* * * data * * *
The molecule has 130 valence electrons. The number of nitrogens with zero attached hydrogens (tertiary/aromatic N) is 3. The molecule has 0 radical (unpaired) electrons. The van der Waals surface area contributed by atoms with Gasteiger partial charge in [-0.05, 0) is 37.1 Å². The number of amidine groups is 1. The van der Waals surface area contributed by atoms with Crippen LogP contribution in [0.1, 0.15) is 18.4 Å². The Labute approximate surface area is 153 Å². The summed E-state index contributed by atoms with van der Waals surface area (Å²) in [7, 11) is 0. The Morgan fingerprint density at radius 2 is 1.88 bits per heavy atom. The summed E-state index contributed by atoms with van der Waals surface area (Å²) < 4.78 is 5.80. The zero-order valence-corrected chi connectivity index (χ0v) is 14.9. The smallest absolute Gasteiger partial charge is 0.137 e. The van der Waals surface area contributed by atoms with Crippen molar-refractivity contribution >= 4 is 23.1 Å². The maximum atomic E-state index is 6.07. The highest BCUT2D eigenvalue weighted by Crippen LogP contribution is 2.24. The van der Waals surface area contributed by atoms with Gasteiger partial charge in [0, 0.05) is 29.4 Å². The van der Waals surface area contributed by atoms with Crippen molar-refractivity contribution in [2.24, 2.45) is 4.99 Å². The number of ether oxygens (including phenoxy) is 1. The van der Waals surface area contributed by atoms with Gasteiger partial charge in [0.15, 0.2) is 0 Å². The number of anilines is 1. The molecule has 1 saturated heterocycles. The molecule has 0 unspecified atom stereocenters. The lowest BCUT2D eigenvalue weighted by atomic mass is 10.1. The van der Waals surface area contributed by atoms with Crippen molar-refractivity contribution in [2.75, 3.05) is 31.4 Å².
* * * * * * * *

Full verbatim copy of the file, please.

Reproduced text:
The molecule has 130 valence electrons. The number of nitrogens with zero attached hydrogens (tertiary/aromatic N) is 3. The molecule has 0 radical (unpaired) electrons. The van der Waals surface area contributed by atoms with Gasteiger partial charge in [-0.05, 0) is 37.1 Å². The number of amidine groups is 1. The van der Waals surface area contributed by atoms with Crippen LogP contribution in [0.1, 0.15) is 18.4 Å². The Labute approximate surface area is 153 Å². The summed E-state index contributed by atoms with van der Waals surface area (Å²) in [7, 11) is 0. The Morgan fingerprint density at radius 2 is 1.88 bits per heavy atom. The summed E-state index contributed by atoms with van der Waals surface area (Å²) < 4.78 is 5.80. The zero-order valence-corrected chi connectivity index (χ0v) is 14.9. The smallest absolute Gasteiger partial charge is 0.137 e. The van der Waals surface area contributed by atoms with Crippen molar-refractivity contribution >= 4 is 23.1 Å². The maximum atomic E-state index is 6.07. The highest BCUT2D eigenvalue weighted by Crippen LogP contribution is 2.24. The van der Waals surface area contributed by atoms with Gasteiger partial charge in [0, 0.05) is 29.4 Å². The van der Waals surface area contributed by atoms with Crippen molar-refractivity contribution in [2.24, 2.45) is 4.99 Å². The number of ether oxygens (including phenoxy) is 1. The van der Waals surface area contributed by atoms with Gasteiger partial charge in [0.15, 0.2) is 0 Å². The number of anilines is 1. The molecule has 1 saturated heterocycles. The molecule has 0 unspecified atom stereocenters. The lowest BCUT2D eigenvalue weighted by atomic mass is 10.1. The van der Waals surface area contributed by atoms with Crippen molar-refractivity contribution in [2.75, 3.05) is 31.4 Å².